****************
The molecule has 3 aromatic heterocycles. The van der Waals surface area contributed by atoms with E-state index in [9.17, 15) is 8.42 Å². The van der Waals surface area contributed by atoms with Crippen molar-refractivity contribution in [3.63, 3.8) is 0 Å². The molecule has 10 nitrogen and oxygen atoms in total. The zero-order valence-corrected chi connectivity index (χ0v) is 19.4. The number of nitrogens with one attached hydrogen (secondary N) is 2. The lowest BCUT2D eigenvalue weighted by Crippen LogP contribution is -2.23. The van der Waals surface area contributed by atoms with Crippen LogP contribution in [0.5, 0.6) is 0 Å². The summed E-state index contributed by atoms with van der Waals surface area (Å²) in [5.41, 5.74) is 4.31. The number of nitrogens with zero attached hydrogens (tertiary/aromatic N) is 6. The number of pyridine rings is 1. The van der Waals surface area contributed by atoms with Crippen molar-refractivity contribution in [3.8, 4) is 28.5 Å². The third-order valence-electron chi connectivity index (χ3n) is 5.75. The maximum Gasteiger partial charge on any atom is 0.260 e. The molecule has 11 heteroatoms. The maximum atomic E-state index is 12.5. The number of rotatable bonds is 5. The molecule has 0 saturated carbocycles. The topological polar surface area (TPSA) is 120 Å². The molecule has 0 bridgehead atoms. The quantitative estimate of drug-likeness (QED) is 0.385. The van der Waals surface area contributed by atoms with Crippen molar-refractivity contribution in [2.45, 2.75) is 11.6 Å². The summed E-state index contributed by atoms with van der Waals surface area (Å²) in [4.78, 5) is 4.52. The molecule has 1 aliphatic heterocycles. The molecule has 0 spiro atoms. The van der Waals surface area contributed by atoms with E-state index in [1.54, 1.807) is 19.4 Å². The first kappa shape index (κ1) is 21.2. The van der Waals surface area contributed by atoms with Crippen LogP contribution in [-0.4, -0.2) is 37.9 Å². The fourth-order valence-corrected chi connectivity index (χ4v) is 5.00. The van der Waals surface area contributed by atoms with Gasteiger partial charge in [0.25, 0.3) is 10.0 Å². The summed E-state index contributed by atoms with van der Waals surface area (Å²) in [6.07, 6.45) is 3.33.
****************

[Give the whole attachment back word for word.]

The molecule has 3 aromatic heterocycles. The van der Waals surface area contributed by atoms with E-state index in [9.17, 15) is 8.42 Å². The van der Waals surface area contributed by atoms with Crippen molar-refractivity contribution in [3.63, 3.8) is 0 Å². The molecule has 10 nitrogen and oxygen atoms in total. The zero-order valence-corrected chi connectivity index (χ0v) is 19.4. The number of nitrogens with one attached hydrogen (secondary N) is 2. The lowest BCUT2D eigenvalue weighted by Crippen LogP contribution is -2.23. The van der Waals surface area contributed by atoms with Crippen LogP contribution in [0.5, 0.6) is 0 Å². The summed E-state index contributed by atoms with van der Waals surface area (Å²) in [5.41, 5.74) is 4.31. The number of nitrogens with zero attached hydrogens (tertiary/aromatic N) is 6. The number of pyridine rings is 1. The van der Waals surface area contributed by atoms with Crippen molar-refractivity contribution in [3.8, 4) is 28.5 Å². The third-order valence-electron chi connectivity index (χ3n) is 5.75. The maximum Gasteiger partial charge on any atom is 0.260 e. The molecule has 11 heteroatoms. The maximum atomic E-state index is 12.5. The number of rotatable bonds is 5. The molecule has 0 saturated carbocycles. The topological polar surface area (TPSA) is 120 Å². The molecule has 0 bridgehead atoms. The quantitative estimate of drug-likeness (QED) is 0.385. The van der Waals surface area contributed by atoms with Crippen molar-refractivity contribution in [2.45, 2.75) is 11.6 Å². The summed E-state index contributed by atoms with van der Waals surface area (Å²) in [4.78, 5) is 4.52. The molecule has 1 aliphatic heterocycles. The molecule has 0 spiro atoms. The van der Waals surface area contributed by atoms with E-state index in [1.54, 1.807) is 19.4 Å². The first kappa shape index (κ1) is 21.2. The van der Waals surface area contributed by atoms with Crippen LogP contribution in [-0.4, -0.2) is 37.9 Å². The fourth-order valence-corrected chi connectivity index (χ4v) is 5.00. The van der Waals surface area contributed by atoms with Gasteiger partial charge in [0.25, 0.3) is 10.0 Å². The summed E-state index contributed by atoms with van der Waals surface area (Å²) in [6.07, 6.45) is 3.33.